First, the Gulf of Mexico is warmer now, which makes deep pools of very warm water in the Gulf much more likely. When a hurricane moves across such  pool, it can intensify suddenly–which is exactly what Harvey did. It’s also what both Katrina and Rita did, as each grew dramatically in much the same way.

Second, the air is warmer now, and warmer air carries more moisture, which means more rain. In hurricanes, it’s the wind that gets the press–we rate hurricane intensity by wind speed–but it’s the water that causes the damage. Many storms, notably Irene, a few years ago, cause their most severe damage after being downgraded out of hurricane status, simply by raining a lot. Harvey is another in this pattern.

Third, the reason Harvey parked itself right over Houston for so long is that it was trapped between two high pressure zones. This scenario ought to sound familiar, because persistent high pressure zones have been involved in almost every severe weather story I’ve covered for years, now. Droughts, heat waves, snow storms, extra-tropical rainstorms, and hurricanes have all made the transition from bad weather to unprecedented disaster, in part, because they stayed in the same place longer than normal–because of persistent blocking highs. And while it hasn’t been confirmed yet, the changes in the jet stream that create persistent blocking highs (and misplaced polar vortexes and weird, hurricane-like winter storms) may be being caused by melting of the sea ice in the arctic.

One final thing to consider; yes, we are stronger than Harvey. We were stronger than Katrina, Irene, and Sandy. We were stronger than the California superdrought that drained a state’s reservoirs, the atmospheric river storms that filled those reservoirs up again and nearly breached the Oroville dam, the heat waves that grounded airplanes in Phoenix two years running, shockingly intense wildfires, and the floods in Baton Rouge that acted like a hurricane but weren’t. But how much longer are we going to keep our strength up as these things become more likely and occur more often?

Can’t we just bite the bullet and stop warming the atmosphere?

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How Heat Hurts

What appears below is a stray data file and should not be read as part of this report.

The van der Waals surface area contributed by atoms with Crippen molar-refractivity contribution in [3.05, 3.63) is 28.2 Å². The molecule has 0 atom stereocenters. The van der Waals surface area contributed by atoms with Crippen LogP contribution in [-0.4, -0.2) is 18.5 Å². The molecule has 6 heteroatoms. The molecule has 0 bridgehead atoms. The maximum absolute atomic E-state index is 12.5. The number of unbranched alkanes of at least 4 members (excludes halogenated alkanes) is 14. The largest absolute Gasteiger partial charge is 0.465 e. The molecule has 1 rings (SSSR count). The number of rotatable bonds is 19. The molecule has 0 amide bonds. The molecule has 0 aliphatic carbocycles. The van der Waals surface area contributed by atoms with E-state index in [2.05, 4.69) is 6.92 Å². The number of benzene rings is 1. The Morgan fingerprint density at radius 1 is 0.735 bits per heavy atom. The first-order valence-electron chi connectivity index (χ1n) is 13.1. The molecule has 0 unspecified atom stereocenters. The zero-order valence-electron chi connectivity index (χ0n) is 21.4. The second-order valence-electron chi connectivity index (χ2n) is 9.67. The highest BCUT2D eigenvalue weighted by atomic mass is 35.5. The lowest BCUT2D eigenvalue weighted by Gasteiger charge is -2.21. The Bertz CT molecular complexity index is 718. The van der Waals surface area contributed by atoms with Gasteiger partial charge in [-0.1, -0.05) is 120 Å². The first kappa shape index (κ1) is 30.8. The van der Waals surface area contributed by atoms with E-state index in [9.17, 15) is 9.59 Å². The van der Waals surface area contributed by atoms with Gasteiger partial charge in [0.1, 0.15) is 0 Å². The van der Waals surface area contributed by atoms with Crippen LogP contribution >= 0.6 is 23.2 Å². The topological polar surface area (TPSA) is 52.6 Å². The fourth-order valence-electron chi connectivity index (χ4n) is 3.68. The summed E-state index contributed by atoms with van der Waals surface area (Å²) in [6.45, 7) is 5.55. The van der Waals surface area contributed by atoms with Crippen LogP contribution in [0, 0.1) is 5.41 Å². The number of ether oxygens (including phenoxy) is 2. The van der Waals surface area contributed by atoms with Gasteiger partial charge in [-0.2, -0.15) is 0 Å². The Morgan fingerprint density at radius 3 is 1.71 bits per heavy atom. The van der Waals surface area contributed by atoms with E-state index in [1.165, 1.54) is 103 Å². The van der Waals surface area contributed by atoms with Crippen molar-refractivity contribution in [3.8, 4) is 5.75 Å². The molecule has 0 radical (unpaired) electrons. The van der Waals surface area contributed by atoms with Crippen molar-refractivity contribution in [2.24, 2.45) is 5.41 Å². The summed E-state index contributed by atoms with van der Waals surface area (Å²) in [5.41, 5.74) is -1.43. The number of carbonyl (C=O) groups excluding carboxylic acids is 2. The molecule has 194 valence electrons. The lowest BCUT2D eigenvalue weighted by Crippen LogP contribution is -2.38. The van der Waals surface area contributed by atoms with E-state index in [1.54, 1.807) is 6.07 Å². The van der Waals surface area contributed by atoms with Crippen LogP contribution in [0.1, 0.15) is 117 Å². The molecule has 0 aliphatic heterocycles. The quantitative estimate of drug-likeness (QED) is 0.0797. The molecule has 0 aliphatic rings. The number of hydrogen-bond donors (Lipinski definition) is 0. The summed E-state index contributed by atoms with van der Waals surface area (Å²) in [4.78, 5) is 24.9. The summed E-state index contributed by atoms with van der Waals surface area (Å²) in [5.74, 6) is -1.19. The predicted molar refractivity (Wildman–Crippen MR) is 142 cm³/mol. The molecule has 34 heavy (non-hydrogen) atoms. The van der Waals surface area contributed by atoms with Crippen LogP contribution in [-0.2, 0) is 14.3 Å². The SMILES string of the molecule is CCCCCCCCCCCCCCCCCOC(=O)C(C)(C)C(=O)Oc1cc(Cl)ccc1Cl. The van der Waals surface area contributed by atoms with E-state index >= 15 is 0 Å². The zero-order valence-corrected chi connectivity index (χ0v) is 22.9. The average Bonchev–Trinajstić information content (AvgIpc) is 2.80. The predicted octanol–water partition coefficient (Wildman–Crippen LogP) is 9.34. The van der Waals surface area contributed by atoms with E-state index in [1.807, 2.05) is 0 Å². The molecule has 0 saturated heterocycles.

I got heat exhaustion today. Unfortunately, this is not an unusual occurrence for me–I seem to be unusually susceptible. I don’t know why. Heat exhaustion is one of several types of heat-related illnesses. It is not, in itself, normally dangerous, but can progress to heat stroke, which can kill you.

Heat is a matter of weather—but it is also a matter of climate. Obviously, global warming means more hot days, but the increase doesn’t work quite the way intuition says it should. Intuitively, an average warming of, say, one degree Fahrenheit, should add one degree on to typical daily temps. So if your normal summer day was 90 degrees, now it’s 91 degrees. Not a big difference. But that’s not how it works.

As I have addressed before, a small increase in average temperature results in a large increase in the frequency of heat waves. This is because there is a well-established link between rarity and severity across many different types of variation, from body height to intelligence to air temperature. A slight increase above average (a few degrees, a few inches….) translates into a dramatic decrease in frequency of occurrence. How often do you see people who are six feet tall? Now often do you see people who are seven feet tall? The difference seems larger than what a mere twelve inches would imply.

A hotter normal means that severe heat waves that used to be very rare become common-place, while the human vulnerability to heat injury remains roughly the same.

My illness today is not particularly a climate change story–it was not one of those events that make it obvious normal has changed. Hot days in mid-June are not new for Maryland. But the experience did inspire me to do some reading about how heat stroke actually works—more people die from heat than from all other natural disasters combined. I decided I wanted to know more about what happens in the body when it gets hot.

Please note that I’m skipping over issues like how to recognize and treat heat-related problems. For that information, look up a public health website maintained by a reputable medical institution (anything else, and you’ll likely be reading content written by free-lance writers who don’t know anything more about medicine than you do).


When I received emergency medical training years ago, I learned that heat exhaustion is essentially a form of aggravated dehydration—the body is not hotter than it should be, but keeping cool is taking too much effort, including loss of so much water through sweat that blood volume drops. The symptoms are mostly the body’s attempt to compensate for lost blood volume in order to keep adequate blood flow to the brain. Heat injury and then heat stroke, in contrast, result when the body’s cooling system fails (sometimes because dehydration has become critical and the sweat response shuts off—when a person who should be sweating isn’t, that’s a very bad sign) and body temperature rises uncontrollably. Doctors then have hours or even minutes to act before the patient literally cooks to death.